He was their voice. Throughout the “letter” Dr. King demonstrated pathos by engaging his readers of the struggle of being an African American descent. Dr. King starts off by letting his readers know that he was confined during the time of the letter was written and he was addressing the eight clergymen who called his action of a peaceful protest “untimely and unwise”. (King Jr., p. 645) However, he continues to explain his reason for being in Birmingham by saying that injustice was present and he could not just sit in another state and watch it;” Injustice anywhere is a threat to justice everywhere.”
New York Police Officers feel no commitment in having to treat any black or Hispanic with respect because of their race. The generic debate made by Bob Herbert in his work, Jim Crow Policing, is that stops are a representation of cops being racist and harassers as well. More precisely Herbert feuds that racial profiling has become a tool of harassment. Herbert states, “Rather than a legitimate crime-fighting tool, these stops are a despicable racially oriented tool of harassment”(NY Times Herbert). In the passage, Herbert is specifying that blacks and Hispanics were commonly stopped and frisked for their race.
Martin Luther King Jr. wrote the letter from jail, after he got arrested during a peaceful protest. At the time segregation was still a part of the culture in the United States and Martin Luther King Jr. and his followers were working diligently and peacefully to try and make a change in people’s hearts about segregation. In this letter MLK Jr. is writing to defend his strategy of nonviolent resistance to racism, which he does effectively by using rhetoric. The Southern Christian Leadership Conference focused on Birmingham, Alabama to start a nonviolent direct action campaign with the goal to get the city to get rid of segregation laws.
We honor him for his bravery and his courage to impact our world in the right way. President Bill Clinton paid tribute to Robinson in Shea Stadium because of the impact he had on pro sports and on our world, during his time he was a symbol of hope and he still is. He was honored for all he did in this world and the impact he had on all. He did what he believed in. In Robinsons letter to the president he addressed how the world just keeps saying be patient and then wouldn’t do anything, he called out the president on how he isn’t helping everyone, he is hurting everyone.
These were supposed to be non-violent protest that show to the nation the inequalities that the blacks faced. Riots broke out and many blacks were arrested and 2 killed. Because of the violence, Martin Luther King Jr. was asked to come to Birmingham. It is here that he created his famous “letter from Birmingham jail”. He brought to light for other clergy men who were opposed to him being there the injustices that Blacks in Birmingham had endured.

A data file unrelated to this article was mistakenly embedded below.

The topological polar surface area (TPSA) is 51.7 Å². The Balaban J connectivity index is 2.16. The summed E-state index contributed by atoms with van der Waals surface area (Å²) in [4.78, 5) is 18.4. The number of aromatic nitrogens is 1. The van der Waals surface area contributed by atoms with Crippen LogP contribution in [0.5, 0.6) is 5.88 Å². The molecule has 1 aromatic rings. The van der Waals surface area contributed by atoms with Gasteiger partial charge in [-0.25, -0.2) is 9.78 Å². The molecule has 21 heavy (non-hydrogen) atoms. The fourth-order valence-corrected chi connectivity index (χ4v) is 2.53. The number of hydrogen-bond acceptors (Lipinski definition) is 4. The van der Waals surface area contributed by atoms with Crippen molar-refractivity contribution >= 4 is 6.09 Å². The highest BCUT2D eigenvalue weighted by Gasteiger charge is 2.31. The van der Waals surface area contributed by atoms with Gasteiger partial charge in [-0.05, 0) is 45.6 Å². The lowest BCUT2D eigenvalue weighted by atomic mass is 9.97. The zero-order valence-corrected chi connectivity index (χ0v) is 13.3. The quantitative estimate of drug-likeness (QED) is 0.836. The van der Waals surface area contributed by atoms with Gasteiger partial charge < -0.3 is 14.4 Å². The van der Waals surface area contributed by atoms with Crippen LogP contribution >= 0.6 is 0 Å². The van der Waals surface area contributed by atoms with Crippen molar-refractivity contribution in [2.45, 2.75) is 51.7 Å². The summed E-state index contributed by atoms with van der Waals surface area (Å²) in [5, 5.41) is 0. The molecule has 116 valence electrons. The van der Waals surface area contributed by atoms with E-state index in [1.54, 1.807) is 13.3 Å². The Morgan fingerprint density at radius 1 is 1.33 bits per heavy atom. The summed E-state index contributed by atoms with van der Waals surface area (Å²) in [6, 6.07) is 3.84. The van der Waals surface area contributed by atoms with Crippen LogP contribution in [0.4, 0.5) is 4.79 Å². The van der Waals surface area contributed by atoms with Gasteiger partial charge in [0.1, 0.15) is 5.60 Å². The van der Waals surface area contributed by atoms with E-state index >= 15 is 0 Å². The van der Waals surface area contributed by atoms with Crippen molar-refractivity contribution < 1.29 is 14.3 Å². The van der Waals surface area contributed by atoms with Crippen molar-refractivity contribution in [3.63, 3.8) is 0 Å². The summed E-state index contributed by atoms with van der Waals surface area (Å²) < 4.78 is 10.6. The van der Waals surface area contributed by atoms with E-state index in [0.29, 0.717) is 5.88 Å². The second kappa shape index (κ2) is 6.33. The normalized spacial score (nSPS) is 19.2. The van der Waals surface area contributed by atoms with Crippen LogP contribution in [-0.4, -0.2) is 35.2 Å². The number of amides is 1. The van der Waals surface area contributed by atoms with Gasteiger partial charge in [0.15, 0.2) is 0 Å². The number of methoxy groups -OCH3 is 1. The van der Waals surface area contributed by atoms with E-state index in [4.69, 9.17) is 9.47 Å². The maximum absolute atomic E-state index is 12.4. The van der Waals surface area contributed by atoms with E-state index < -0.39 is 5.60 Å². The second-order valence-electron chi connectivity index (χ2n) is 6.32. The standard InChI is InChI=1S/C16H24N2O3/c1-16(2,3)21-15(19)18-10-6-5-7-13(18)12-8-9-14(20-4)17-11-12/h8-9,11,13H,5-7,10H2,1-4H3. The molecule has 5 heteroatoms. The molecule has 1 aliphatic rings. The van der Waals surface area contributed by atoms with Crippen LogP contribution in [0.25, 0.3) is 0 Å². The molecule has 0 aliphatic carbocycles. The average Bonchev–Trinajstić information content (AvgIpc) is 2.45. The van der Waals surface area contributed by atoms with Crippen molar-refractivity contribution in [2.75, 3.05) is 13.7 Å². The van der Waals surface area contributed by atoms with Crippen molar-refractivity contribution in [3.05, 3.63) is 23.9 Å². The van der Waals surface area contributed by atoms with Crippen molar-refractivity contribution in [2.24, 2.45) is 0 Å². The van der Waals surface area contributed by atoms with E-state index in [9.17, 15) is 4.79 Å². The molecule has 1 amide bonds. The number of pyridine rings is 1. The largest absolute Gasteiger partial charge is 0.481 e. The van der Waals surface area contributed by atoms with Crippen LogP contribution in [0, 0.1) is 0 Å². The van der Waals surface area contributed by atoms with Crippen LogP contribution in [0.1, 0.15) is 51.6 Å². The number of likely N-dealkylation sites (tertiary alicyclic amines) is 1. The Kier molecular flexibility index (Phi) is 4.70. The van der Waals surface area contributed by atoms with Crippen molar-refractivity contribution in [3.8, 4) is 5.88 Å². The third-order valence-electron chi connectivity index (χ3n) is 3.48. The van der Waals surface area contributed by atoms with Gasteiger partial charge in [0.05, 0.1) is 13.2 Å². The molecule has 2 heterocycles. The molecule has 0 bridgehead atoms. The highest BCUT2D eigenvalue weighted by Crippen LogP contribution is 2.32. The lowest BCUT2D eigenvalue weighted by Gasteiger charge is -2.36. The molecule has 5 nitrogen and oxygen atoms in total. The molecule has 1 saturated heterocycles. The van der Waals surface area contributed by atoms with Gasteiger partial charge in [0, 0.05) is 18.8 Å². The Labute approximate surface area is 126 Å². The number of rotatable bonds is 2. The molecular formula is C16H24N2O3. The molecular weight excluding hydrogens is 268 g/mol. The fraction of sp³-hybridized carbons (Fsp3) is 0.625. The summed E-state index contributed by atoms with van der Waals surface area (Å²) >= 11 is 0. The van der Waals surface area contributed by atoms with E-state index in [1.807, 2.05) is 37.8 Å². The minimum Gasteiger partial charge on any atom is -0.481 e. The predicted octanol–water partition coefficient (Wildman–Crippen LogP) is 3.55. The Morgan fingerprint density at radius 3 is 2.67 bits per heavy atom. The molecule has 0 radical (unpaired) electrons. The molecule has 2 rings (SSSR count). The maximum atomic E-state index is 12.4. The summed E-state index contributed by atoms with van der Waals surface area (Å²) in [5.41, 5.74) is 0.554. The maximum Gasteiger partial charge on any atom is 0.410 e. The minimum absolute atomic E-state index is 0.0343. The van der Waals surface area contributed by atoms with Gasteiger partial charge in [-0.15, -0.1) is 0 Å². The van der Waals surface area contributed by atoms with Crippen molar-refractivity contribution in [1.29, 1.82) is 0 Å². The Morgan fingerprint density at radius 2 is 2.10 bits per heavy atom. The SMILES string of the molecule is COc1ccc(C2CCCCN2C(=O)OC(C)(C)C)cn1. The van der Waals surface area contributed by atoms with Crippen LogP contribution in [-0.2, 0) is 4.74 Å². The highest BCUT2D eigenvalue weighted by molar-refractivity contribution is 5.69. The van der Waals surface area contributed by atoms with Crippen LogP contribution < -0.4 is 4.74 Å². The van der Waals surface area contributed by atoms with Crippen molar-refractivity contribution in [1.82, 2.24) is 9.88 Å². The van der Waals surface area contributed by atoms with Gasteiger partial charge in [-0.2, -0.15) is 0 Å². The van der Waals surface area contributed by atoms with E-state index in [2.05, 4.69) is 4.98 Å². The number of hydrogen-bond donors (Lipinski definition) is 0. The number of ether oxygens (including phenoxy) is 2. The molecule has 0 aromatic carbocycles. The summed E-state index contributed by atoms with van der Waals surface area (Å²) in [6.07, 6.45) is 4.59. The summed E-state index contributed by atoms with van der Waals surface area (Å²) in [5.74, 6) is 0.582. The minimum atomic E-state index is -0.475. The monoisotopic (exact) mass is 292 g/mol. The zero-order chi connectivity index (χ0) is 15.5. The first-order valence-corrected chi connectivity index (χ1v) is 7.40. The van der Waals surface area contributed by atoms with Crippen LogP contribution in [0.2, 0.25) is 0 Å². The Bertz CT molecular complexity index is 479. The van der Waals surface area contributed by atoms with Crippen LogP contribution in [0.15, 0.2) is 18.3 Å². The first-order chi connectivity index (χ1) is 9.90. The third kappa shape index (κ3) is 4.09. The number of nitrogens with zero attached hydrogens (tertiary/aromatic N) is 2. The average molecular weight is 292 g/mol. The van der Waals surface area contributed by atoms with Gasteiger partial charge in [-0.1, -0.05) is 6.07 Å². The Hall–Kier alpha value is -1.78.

For so long I lecture, for so long I preach, for so long I dream that the magnificence of equality is not a far away from our children and they’re children. That unity, unity, hope, and justice will be common among us. I am Ashley Rivera and I was a part of the million-man march.
In “Letter from Birmingham Jail” Martin Luther King defends the protestors’ thirst for justice by demonstrating the unjust society they live in. Over fifty years after the letter was written, it is still read today. Often times it gives people a sense of identity. However this letter gives me more than an identity. This letter gives me reason and motivation to always fight for a just society.
Roman Mendez CRJ 1113-001 @01505193 I. Describe racial profiling and racially biased policing Racial profiling is a prominent problem in America in general. No individual goes unjudged in todays society. The US department of Justice claims "Issues surrounding race in America, and, specifically, racial profiling have been highly visible and volatile. " (Bias-Based Policing, n.d) Racial profiling is defined as "Creating a profile about the kinds of people who commit certain types of crimes" by the National Institute of Justice.
He believed in nonviolent protests and he advised others to use marches, sit-ins, and peaceful demonstrations to bring attention to segregation and inequality between races. He remained committed to this approach and he slowly inspired people on a national level. In 1963, he led the march on Washington that was designed for jobs and freedom. His speech was given in front of 250,000 people and in his main emphasis King stated, “I have a dream that my four little children will one day live in a nation where they will not be judged by the color of their skin, but by the content of their character.”